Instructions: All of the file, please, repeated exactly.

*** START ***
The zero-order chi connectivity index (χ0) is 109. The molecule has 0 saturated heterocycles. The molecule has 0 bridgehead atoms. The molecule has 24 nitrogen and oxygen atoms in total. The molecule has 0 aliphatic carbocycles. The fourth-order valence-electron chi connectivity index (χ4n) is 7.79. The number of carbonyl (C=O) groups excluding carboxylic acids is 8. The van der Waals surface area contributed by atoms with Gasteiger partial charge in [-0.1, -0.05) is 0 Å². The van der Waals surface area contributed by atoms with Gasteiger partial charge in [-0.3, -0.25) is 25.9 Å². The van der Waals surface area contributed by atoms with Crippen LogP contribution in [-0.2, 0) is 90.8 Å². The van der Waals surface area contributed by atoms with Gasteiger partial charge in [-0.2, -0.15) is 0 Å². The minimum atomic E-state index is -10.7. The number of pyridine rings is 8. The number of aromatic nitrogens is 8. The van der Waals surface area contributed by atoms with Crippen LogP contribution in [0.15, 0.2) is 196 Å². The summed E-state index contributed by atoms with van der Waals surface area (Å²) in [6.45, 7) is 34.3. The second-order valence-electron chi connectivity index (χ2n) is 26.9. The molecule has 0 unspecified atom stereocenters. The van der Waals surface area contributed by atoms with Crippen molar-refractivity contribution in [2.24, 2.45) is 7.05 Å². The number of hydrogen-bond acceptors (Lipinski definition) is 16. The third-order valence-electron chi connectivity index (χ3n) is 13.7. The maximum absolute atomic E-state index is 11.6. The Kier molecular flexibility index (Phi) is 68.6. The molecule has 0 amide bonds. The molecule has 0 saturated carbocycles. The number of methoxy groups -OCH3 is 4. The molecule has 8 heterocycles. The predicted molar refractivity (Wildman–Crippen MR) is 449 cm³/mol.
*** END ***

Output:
The zero-order chi connectivity index (χ0) is 109. The molecule has 0 saturated heterocycles. The molecule has 0 bridgehead atoms. The molecule has 24 nitrogen and oxygen atoms in total. The molecule has 0 aliphatic carbocycles. The fourth-order valence-electron chi connectivity index (χ4n) is 7.79. The number of carbonyl (C=O) groups excluding carboxylic acids is 8. The van der Waals surface area contributed by atoms with Gasteiger partial charge in [-0.1, -0.05) is 0 Å². The van der Waals surface area contributed by atoms with Gasteiger partial charge in [-0.3, -0.25) is 25.9 Å². The van der Waals surface area contributed by atoms with Crippen LogP contribution in [-0.2, 0) is 90.8 Å². The van der Waals surface area contributed by atoms with Gasteiger partial charge in [-0.2, -0.15) is 0 Å². The minimum atomic E-state index is -10.7. The number of pyridine rings is 8. The number of aromatic nitrogens is 8. The van der Waals surface area contributed by atoms with Crippen LogP contribution in [0.15, 0.2) is 196 Å². The summed E-state index contributed by atoms with van der Waals surface area (Å²) in [6.45, 7) is 34.3. The second-order valence-electron chi connectivity index (χ2n) is 26.9. The molecule has 0 unspecified atom stereocenters. The van der Waals surface area contributed by atoms with Crippen molar-refractivity contribution in [2.24, 2.45) is 7.05 Å². The number of hydrogen-bond acceptors (Lipinski definition) is 16. The third-order valence-electron chi connectivity index (χ3n) is 13.7. The maximum absolute atomic E-state index is 11.6. The Kier molecular flexibility index (Phi) is 68.6. The molecule has 0 amide bonds. The molecule has 0 saturated carbocycles. The number of methoxy groups -OCH3 is 4. The molecule has 8 heterocycles. The predicted molar refractivity (Wildman–Crippen MR) is 449 cm³/mol.